"In matters of style, swim with the current; in matters of principle, stand like a rock." Thomas Jefferson


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  7. #67
    Member Array Ransom's Avatar
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    Quote Originally Posted by DaGunny View Post
    Unfortunately, the answer is: "It Depends." Here in North Carolina, there is no "citizen's arrest."
    Say it ain't so! I remember Gomer Pyle, a citizen of Mayberry (NC), declaring "Citizen's arrest! Citizen's arrest!" on the Andy Griffith Show. Citizens Arrest - YouTube

  8. #68
    VIP Member Array Stevew's Avatar
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    Quote Originally Posted by suntzu View Post
    Let us look at it critically from a AAR point of view OK. He did not "do everything he could to control the outcome".
    1. He left the safety of a building after the danger had left
    2. He was alone and did not know if there were other BG's around.
    3. The first run of the article said he went after him because he was "mad", not for some higher civic duty
    4. He thought he man was acting odd (on drugs). And he thought he could take him anyway becasue he was a black belt. Black belts do not stop bullets and do not sometimes help with folks on certain drugs. Besides, quite honestly, a black belt, depending on how much yu train, your focus, is highly over rated in the news.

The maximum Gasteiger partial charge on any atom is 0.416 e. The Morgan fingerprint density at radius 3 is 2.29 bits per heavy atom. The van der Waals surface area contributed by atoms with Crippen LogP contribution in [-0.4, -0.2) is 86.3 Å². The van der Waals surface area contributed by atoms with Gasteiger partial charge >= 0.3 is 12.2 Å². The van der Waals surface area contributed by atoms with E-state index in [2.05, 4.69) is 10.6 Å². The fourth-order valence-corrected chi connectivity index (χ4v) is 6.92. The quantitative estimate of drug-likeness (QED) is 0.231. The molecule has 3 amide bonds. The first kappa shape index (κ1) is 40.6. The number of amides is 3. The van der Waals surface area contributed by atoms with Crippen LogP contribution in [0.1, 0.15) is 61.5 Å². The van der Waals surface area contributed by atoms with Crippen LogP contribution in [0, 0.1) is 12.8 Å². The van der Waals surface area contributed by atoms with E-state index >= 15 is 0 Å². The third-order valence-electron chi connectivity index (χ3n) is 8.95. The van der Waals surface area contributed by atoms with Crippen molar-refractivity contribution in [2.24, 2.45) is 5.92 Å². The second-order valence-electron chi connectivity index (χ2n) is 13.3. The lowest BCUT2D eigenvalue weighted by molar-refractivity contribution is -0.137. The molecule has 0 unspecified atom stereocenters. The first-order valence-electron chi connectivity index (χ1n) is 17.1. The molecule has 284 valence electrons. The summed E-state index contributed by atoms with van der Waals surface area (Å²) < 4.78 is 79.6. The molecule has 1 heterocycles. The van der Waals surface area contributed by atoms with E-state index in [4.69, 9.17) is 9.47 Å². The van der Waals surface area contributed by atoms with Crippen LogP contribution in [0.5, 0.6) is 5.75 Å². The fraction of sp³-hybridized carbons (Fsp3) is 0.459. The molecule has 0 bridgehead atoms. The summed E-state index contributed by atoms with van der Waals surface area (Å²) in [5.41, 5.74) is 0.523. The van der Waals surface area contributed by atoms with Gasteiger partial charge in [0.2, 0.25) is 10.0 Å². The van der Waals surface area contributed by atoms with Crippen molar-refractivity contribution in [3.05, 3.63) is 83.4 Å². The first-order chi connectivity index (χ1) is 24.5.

5. Back to number 4: what have we said a million times onthis forum about not underestimating the size of your opponent?

    In summary: He left his bank, alone, mad, not knowing what lie in wait for him,....how on earth is that doing everything you can to control an outcome.....it is everything you do to NOT control an outcome.

    Look, I am looking at this like an AAR. Even after a succesful operation in the military, whether it is going to the field or capturing an HVT, you congratulate each other then do an AAR so you do not kid yourself. Everything in life is a learning moment. Let us learn from this instead of using the litmus test of "well, it worked out didn't it?" . We all know how easy this could not have "turned out so well"
    I to am looking at it as AAR. I considered all the things mentioned in your post. I am not sure he was alone. Wasn't there another armed bank employee assisting him?

    1. Robber gets away and ends up with a hostage.
    2. Robber gets in shoot out with LOE and gets killed or worse yet kills a LOE or bystander.
    3. Continues with his life of crime until something bad happens (and it will).
    4. Appears to me the bank manager got the upper hand on the robber which normally gives you control of the situation.